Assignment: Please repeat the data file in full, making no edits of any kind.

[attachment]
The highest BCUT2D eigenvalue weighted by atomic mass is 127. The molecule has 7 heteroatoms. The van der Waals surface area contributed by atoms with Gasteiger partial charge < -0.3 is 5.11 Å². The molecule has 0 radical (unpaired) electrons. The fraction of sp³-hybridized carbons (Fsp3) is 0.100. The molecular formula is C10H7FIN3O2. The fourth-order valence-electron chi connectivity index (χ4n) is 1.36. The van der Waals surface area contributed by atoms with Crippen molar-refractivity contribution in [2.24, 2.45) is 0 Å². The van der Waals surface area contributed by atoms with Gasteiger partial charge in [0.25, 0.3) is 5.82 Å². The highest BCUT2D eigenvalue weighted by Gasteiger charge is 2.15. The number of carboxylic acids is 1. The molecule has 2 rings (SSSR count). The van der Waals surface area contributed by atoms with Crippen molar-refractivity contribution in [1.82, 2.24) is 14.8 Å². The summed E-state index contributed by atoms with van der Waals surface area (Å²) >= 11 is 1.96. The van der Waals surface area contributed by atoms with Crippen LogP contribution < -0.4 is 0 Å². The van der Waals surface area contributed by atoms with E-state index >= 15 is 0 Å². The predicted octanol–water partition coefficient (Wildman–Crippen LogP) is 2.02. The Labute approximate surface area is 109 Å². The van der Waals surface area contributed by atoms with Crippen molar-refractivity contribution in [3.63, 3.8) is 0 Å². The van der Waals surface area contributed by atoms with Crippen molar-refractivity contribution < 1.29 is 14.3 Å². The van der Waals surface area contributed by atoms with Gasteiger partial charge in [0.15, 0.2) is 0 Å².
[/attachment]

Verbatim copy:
The highest BCUT2D eigenvalue weighted by atomic mass is 127. The molecule has 7 heteroatoms. The van der Waals surface area contributed by atoms with Gasteiger partial charge < -0.3 is 5.11 Å². The molecule has 0 radical (unpaired) electrons. The fraction of sp³-hybridized carbons (Fsp3) is 0.100. The molecular formula is C10H7FIN3O2. The fourth-order valence-electron chi connectivity index (χ4n) is 1.36. The van der Waals surface area contributed by atoms with Crippen molar-refractivity contribution in [2.24, 2.45) is 0 Å². The van der Waals surface area contributed by atoms with Gasteiger partial charge in [0.25, 0.3) is 5.82 Å². The highest BCUT2D eigenvalue weighted by Gasteiger charge is 2.15. The number of carboxylic acids is 1. The molecule has 2 rings (SSSR count). The van der Waals surface area contributed by atoms with Crippen molar-refractivity contribution in [1.82, 2.24) is 14.8 Å². The summed E-state index contributed by atoms with van der Waals surface area (Å²) >= 11 is 1.96. The van der Waals surface area contributed by atoms with Crippen LogP contribution < -0.4 is 0 Å². The van der Waals surface area contributed by atoms with E-state index >= 15 is 0 Å². The predicted octanol–water partition coefficient (Wildman–Crippen LogP) is 2.02. The Labute approximate surface area is 109 Å². The van der Waals surface area contributed by atoms with Crippen molar-refractivity contribution in [3.63, 3.8) is 0 Å². The van der Waals surface area contributed by atoms with Crippen molar-refractivity contribution < 1.29 is 14.3 Å². The van der Waals surface area contributed by atoms with Gasteiger partial charge in [0.15, 0.2) is 0 Å².